EOB? CPT? ICD-9? Ei Yi Yi!!

Posted by on November 3, 2014 in Insurance, Recent Work | 0 comments

EOB? CPT? ICD-9? Ei Yi Yi!!

Ever wonder what all that paperwork from your insurance carrier or doctor means? What’s an EOB? Who’s every heard of CPT codes or ICD-9?

Well, EOB means Explanation of Benefits and it’s basically a form sent to you from your insurance carrier regarding a bill submitted by your physician for a recent visit. This bill is related to a recent office visit with your doctor and potentially for any extraneous tests or labs you had done in association with your doctor’s visit. It lists the amount(s) charged, any deductions your insurance takes off the charges because of contractual agreements previously made with your physician, and then the final amount you may owe to your provider. This final amount is also calculated according to whether you have a deductible and if it’s been met or not. While this is NOT a bill, this same paperwork is sent to your physician, who typically uses that to then send you a bill for the services rendered.

CPT codes stands for Current Procedural Terminology and it is the standard way in which your physician bills your insurance carrier for services rendered. For instance, if you saw your physician for follow up on your high blood pressure and diabetes, your doctor will submit a bill with a CPT code that bills either or according to the complexity of the medical issues addressed or according to the time the physician spent providing counseling and direct care.

ICD-9 is the International Classification of Diseases and it is the way your doctor codes the various medical problems or concerns you have when you visit him or her seeking medical guidance. For instance, the common cold has it’s own diagnosis code as do high blood pressure, diabetes and all other commonly seen medical problems. These codes are used by your physician to explain to your insurance what issues were addressed or discussed during your visit, and thus help to determine the charges sent to your insurance company.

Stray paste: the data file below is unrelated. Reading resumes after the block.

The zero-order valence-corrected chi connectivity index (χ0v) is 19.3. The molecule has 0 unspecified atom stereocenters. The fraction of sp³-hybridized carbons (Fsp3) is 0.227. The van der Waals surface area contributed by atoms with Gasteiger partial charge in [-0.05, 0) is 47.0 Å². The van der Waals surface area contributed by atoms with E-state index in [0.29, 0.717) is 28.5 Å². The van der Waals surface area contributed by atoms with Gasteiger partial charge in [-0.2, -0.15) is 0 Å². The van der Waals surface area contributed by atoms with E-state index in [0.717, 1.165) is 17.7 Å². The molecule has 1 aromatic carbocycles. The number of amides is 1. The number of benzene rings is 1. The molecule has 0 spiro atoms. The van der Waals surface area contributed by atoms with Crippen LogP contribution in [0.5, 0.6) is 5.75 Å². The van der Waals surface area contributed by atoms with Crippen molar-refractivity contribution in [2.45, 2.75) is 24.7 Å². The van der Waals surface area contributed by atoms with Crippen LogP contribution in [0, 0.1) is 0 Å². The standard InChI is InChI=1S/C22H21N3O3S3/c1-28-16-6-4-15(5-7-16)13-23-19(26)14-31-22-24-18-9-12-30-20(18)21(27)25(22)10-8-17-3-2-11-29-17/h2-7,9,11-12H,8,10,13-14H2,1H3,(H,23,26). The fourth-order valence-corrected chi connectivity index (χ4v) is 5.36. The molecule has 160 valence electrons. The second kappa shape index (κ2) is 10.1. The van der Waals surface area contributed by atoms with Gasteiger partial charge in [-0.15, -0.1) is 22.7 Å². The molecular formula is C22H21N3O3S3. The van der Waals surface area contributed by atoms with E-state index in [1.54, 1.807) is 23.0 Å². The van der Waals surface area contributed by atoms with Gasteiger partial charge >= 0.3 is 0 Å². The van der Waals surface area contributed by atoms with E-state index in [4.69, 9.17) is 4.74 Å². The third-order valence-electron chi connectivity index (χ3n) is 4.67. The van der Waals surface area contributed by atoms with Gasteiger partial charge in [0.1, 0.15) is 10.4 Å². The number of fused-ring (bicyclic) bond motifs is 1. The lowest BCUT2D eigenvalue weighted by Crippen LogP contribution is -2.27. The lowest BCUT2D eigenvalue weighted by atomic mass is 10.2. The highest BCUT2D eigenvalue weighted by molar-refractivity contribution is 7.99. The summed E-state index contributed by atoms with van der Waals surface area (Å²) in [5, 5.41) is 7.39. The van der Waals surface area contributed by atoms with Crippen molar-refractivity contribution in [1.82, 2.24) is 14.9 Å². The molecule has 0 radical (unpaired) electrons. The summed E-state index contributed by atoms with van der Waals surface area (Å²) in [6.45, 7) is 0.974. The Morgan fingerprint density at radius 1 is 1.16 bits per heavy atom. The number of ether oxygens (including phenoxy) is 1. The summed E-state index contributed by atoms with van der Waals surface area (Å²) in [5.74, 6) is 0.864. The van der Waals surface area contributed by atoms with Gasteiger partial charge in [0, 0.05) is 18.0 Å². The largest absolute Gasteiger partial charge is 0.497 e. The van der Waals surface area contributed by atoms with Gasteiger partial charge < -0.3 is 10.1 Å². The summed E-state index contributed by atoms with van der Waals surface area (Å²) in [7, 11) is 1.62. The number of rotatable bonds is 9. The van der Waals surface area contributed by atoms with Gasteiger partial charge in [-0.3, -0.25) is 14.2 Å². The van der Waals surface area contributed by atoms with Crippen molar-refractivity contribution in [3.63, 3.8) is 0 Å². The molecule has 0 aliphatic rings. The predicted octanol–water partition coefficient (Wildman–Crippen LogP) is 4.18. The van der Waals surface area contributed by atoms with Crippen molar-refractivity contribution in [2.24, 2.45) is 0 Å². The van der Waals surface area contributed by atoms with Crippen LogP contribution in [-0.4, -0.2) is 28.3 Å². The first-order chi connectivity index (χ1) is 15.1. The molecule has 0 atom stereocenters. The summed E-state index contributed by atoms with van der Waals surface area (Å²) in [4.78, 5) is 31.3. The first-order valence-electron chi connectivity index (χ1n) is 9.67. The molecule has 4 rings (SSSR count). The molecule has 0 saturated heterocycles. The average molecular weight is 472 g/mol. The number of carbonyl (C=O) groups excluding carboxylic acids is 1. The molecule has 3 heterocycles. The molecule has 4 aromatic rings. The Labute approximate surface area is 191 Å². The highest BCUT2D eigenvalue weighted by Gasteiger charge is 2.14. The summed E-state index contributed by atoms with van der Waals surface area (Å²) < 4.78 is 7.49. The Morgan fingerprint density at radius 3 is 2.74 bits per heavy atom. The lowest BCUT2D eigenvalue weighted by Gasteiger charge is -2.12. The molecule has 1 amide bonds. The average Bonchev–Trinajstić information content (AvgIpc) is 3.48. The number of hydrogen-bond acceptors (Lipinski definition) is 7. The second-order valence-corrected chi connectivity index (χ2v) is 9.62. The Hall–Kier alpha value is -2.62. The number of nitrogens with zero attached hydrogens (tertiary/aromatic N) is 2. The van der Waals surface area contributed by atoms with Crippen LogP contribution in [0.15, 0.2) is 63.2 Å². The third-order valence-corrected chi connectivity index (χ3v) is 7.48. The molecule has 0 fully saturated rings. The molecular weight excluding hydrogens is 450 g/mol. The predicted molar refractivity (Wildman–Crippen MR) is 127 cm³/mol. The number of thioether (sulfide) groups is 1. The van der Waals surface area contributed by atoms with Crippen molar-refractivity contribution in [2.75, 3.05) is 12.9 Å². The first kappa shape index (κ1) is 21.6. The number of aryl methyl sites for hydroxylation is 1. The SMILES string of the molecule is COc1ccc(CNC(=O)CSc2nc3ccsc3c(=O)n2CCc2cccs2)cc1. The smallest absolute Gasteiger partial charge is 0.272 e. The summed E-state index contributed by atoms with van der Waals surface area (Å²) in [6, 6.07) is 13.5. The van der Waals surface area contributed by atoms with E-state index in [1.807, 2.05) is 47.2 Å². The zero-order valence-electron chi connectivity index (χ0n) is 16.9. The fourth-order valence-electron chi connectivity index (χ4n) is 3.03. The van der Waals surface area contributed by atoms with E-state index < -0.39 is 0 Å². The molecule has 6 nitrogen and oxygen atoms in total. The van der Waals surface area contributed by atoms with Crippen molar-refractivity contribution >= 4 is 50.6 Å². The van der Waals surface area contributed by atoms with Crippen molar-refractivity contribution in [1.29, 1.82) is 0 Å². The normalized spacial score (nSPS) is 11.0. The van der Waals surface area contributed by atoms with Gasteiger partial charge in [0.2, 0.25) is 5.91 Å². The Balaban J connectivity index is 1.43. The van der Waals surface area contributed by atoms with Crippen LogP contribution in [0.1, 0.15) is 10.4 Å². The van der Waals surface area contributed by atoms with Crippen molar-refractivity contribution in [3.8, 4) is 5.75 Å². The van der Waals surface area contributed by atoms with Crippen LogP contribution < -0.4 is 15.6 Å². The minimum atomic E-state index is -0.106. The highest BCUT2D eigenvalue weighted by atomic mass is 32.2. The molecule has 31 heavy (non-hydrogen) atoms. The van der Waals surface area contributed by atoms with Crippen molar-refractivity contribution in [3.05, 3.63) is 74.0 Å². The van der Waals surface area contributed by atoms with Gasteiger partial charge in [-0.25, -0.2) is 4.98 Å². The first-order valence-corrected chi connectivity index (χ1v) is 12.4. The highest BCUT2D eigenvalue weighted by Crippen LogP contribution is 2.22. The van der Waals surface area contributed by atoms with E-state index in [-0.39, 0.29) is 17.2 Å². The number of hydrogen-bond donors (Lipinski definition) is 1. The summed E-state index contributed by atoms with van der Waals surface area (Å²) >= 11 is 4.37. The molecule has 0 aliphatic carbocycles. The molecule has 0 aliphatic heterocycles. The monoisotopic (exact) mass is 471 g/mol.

So, as an example, if you went to your doctor to discuss your cold you’ve had for 10 days and then you mentioned you had a mole that had changed recently and also you had pain with urination, your doctor might submit a bill that comes back as an EOB to you as follows:

Your EOB may show:

99214 (CPT code) for a 25min office visit for: Upper Respiratory Infection (ICD-9 code:460) and Dysuria (ICD-9 code: 788.1) and Benign Nevus (ICD-9 code: 216.5)-$125 charged
81000 (CPT code) for a urine analysis done in the office-$20 charged

Total Billed to Insurance: $145.

Your insurance may deduct a % of the bill depending upon the contract with your provider. So if, for instance, your insurance has agreed to only pay $125 for these services, the total amount due to the provider is only $125. If you have a deductible and haven’t met it for the year, this will be the amount that you may owe. Your provider will then likely be sending you a bill for the final amount of $125 that you owe them.

If you ever have any questions about the codes or charges on an EOB or what was paid or not paid by your insurance, you should feel free to contact either your insurance carrier or the provider for clarification

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